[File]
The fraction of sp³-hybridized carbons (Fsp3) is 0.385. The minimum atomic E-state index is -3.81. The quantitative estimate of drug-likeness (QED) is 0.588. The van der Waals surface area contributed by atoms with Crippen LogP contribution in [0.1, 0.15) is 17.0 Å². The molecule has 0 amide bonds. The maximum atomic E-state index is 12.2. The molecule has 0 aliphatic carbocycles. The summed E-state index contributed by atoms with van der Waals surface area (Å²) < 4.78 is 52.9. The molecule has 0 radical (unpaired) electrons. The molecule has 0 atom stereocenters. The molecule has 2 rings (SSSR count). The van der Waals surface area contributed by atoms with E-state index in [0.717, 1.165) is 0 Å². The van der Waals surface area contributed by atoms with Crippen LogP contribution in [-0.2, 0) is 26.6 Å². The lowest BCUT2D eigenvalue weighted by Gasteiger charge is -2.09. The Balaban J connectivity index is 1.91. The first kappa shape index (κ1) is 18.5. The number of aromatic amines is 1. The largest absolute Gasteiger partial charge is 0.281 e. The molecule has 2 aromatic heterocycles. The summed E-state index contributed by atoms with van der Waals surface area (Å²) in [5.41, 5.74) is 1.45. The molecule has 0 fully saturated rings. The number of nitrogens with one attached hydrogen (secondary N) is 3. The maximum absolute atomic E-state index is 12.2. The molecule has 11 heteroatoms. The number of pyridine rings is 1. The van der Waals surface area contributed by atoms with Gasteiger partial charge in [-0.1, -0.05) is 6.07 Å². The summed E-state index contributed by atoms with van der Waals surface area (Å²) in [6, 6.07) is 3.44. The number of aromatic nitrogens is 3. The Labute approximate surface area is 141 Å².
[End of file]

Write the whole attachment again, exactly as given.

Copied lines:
The fraction of sp³-hybridized carbons (Fsp3) is 0.385. The minimum atomic E-state index is -3.81. The quantitative estimate of drug-likeness (QED) is 0.588. The van der Waals surface area contributed by atoms with Crippen LogP contribution in [0.1, 0.15) is 17.0 Å². The molecule has 0 amide bonds. The maximum atomic E-state index is 12.2. The molecule has 0 aliphatic carbocycles. The summed E-state index contributed by atoms with van der Waals surface area (Å²) < 4.78 is 52.9. The molecule has 0 radical (unpaired) electrons. The molecule has 0 atom stereocenters. The molecule has 2 rings (SSSR count). The van der Waals surface area contributed by atoms with E-state index in [0.717, 1.165) is 0 Å². The van der Waals surface area contributed by atoms with Crippen LogP contribution in [-0.2, 0) is 26.6 Å². The lowest BCUT2D eigenvalue weighted by Gasteiger charge is -2.09. The Balaban J connectivity index is 1.91. The first kappa shape index (κ1) is 18.5. The number of aromatic amines is 1. The largest absolute Gasteiger partial charge is 0.281 e. The molecule has 2 aromatic heterocycles. The summed E-state index contributed by atoms with van der Waals surface area (Å²) in [5.41, 5.74) is 1.45. The molecule has 0 fully saturated rings. The number of nitrogens with one attached hydrogen (secondary N) is 3. The maximum absolute atomic E-state index is 12.2. The molecule has 11 heteroatoms. The number of pyridine rings is 1. The van der Waals surface area contributed by atoms with Gasteiger partial charge in [-0.1, -0.05) is 6.07 Å². The summed E-state index contributed by atoms with van der Waals surface area (Å²) in [6, 6.07) is 3.44. The number of aromatic nitrogens is 3. The Labute approximate surface area is 141 Å².